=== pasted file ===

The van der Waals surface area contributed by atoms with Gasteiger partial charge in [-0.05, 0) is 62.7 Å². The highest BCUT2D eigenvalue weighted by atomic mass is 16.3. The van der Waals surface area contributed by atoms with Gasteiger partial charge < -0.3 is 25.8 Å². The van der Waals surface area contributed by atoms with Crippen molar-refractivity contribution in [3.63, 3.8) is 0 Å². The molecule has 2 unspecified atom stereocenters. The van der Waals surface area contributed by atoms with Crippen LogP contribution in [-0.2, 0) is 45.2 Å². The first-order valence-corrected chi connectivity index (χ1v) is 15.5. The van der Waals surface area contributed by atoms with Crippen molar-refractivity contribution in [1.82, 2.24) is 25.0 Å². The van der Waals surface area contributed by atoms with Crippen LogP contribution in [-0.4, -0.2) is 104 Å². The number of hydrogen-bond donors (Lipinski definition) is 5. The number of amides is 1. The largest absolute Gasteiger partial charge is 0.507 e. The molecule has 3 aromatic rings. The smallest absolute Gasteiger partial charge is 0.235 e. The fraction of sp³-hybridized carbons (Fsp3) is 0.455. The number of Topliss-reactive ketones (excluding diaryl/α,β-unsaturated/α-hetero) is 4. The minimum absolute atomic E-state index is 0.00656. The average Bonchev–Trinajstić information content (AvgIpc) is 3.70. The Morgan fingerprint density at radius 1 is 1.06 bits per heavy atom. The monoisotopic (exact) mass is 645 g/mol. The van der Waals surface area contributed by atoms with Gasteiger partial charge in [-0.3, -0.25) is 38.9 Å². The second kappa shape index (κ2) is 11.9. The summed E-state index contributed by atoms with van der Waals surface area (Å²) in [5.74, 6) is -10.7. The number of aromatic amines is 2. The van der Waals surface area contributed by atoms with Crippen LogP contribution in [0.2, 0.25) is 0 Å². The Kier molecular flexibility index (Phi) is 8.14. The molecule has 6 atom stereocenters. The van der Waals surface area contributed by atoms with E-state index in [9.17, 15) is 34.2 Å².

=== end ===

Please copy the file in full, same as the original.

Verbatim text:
The van der Waals surface area contributed by atoms with Gasteiger partial charge in [-0.05, 0) is 62.7 Å². The highest BCUT2D eigenvalue weighted by atomic mass is 16.3. The van der Waals surface area contributed by atoms with Gasteiger partial charge < -0.3 is 25.8 Å². The van der Waals surface area contributed by atoms with Crippen molar-refractivity contribution in [3.63, 3.8) is 0 Å². The molecule has 2 unspecified atom stereocenters. The van der Waals surface area contributed by atoms with Crippen LogP contribution in [-0.2, 0) is 45.2 Å². The first-order valence-corrected chi connectivity index (χ1v) is 15.5. The van der Waals surface area contributed by atoms with Crippen molar-refractivity contribution in [1.82, 2.24) is 25.0 Å². The van der Waals surface area contributed by atoms with Crippen LogP contribution in [-0.4, -0.2) is 104 Å². The number of hydrogen-bond donors (Lipinski definition) is 5. The number of amides is 1. The largest absolute Gasteiger partial charge is 0.507 e. The molecule has 3 aromatic rings. The smallest absolute Gasteiger partial charge is 0.235 e. The fraction of sp³-hybridized carbons (Fsp3) is 0.455. The number of Topliss-reactive ketones (excluding diaryl/α,β-unsaturated/α-hetero) is 4. The minimum absolute atomic E-state index is 0.00656. The average Bonchev–Trinajstić information content (AvgIpc) is 3.70. The Morgan fingerprint density at radius 1 is 1.06 bits per heavy atom. The monoisotopic (exact) mass is 645 g/mol. The van der Waals surface area contributed by atoms with Gasteiger partial charge in [-0.3, -0.25) is 38.9 Å². The second kappa shape index (κ2) is 11.9. The summed E-state index contributed by atoms with van der Waals surface area (Å²) in [5.74, 6) is -10.7. The number of aromatic amines is 2. The van der Waals surface area contributed by atoms with Crippen LogP contribution in [0.2, 0.25) is 0 Å². The Kier molecular flexibility index (Phi) is 8.14. The molecule has 6 atom stereocenters. The van der Waals surface area contributed by atoms with E-state index in [9.17, 15) is 34.2 Å².